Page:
Wearing a smart watch is an easy and casual way to gather data on your health. Did you hit your target heart rate during your spin class? Are you getting your steps in, every day? With modern health tracking devices, you can dive deeper into everything from fertility tracking to glucose meters.
While tools like smart watches help track data for your own use, do you know what’s really happening with that data after you log how many hours you slept? Personal information about our health is being mined, stored, and used in ways that are not really regulated.
There’s been major growth in citizen science practices, but slower adoption in health and biomedical sciences. In health and biomedical research, there are different consequences and ethics management concerns than we’re used to addressing in other fields.
- Dr. Andrea Wiggins
This got Dr. Andrea Wiggins’ attention. Dr. Wiggins is an assistant professor at the University of Nebraska at Omaha (UNO) College of Information Science and Technology (IS&T), and she started taking a hard look at the role citizen science (when people who aren’t necessarily professional scientists participate in science) plays in the biomedical and health space. The data that citizen scientists compile can hold a wealth of information that's ripe for the picking, and that’s why she wants to make sure that personal data – like the stuff that we’re voluntarily tracking with our smart watches – is being used ethically.
“There’s been major growth in citizen science practices, but slower adoption in health and biomedical sciences,” Dr. Wiggins said. “In health and biomedical research, there are different consequences and ethics management concerns than we’re used to addressing in other fields.”
Realizing there are no real guidelines for these issues, and that many people participating in this kind of citizen science operate outside of the regular institutional frames, Wiggins dove into the variations of ethical issues that come out of citizen science in health studies, such as issues with using proprietary platforms. In essence, some of these platforms could do whatever they want with your data and the consequences are minimal. Regardless of whether aggregating data is led by users or researchers, a variety of ethical issues can come up, especially when the ownership of the data is opaque.
“It’s a bit of a wild-west space in terms of implications for ethics. There are privacy issues that people aren’t very well informed on,” Wiggins said. “There are pros and cons to sharing health information. People have been tracking their health for ages, but the way the data is aggregated and shared is different now. Technologies are making a difference, and the way we approach these projects that involve the public needs to shift as well.”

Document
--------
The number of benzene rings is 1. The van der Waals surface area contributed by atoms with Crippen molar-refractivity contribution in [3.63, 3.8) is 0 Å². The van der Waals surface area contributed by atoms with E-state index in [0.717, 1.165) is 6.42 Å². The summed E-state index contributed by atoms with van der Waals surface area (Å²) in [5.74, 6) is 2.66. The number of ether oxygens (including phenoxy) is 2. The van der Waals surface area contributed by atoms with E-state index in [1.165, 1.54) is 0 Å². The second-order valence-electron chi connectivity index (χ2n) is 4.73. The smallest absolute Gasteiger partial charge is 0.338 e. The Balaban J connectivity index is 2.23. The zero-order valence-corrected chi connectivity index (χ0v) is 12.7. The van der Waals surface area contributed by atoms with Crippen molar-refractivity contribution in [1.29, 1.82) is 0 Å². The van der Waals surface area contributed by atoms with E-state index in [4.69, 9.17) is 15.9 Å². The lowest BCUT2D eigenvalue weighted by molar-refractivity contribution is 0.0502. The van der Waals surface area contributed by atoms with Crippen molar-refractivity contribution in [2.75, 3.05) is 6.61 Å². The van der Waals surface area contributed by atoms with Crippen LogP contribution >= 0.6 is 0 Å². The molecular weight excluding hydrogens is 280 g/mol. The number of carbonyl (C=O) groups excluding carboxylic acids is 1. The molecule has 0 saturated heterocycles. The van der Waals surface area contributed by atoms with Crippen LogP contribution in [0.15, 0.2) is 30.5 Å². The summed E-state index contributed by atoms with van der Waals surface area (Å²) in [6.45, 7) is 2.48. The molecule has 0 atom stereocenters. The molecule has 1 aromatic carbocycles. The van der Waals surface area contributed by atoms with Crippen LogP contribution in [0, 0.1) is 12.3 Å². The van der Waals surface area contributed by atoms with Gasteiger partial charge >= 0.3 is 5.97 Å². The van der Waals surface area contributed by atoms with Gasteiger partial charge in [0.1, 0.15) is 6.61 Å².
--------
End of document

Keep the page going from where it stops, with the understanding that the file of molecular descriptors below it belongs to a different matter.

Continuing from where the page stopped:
Kickstarting a Conversation
Recently, Wiggins submitted a paper to the American Journal of Bioethics (AJOB) in an effort to provide a better understanding of what citizen science looks like in biomedical and health research. Her goal was to share her depth of knowledge on citizen science with the research community, to help broaden the perspective and kickstart a conversation about how to approach these challenges.
The paper received so much attention, 22 responses from other authors focusing on a variety of ethical concerns, that the publication will be dedicating an entire issue to exploring citizen science in health and biomedical communities. Wiggins is pleased to see such overwhelming interest from health researchers in developing a better understanding of the full range of what could be happening and where the potential lies.
“There may be dragons [when we start to explore this issue]. That doesn’t mean we shouldn’t tread there, but we need to be thoughtful,” she said. “Patient-centered medicine is a growing space, [and citizen science is an important tool to develop it].”
AJOB invites other people to add to the conversation, which Wiggins said has helped deepen her knowledge about what’s going on in citizen science for health research across the globe. Questions about regulations, how we distinguished between professional and citizen science, cultural awareness, and who’s included in these projects have all been raised.
“The potential for what citizen science could be in this space is really interesting, this paper has opened the doors wider to discuss that,” Wiggins said. “Citizen science approaches increase the dialogue between medical professionals and patients, which can help diagnoses and treatments. The lived experience is really valuable.”
Interested more in this conversation? Check out Dr. Wiggins’ paper, The Rise of Citizen Science in Health and Biomedical Research, in American Journal of Bioethics this August.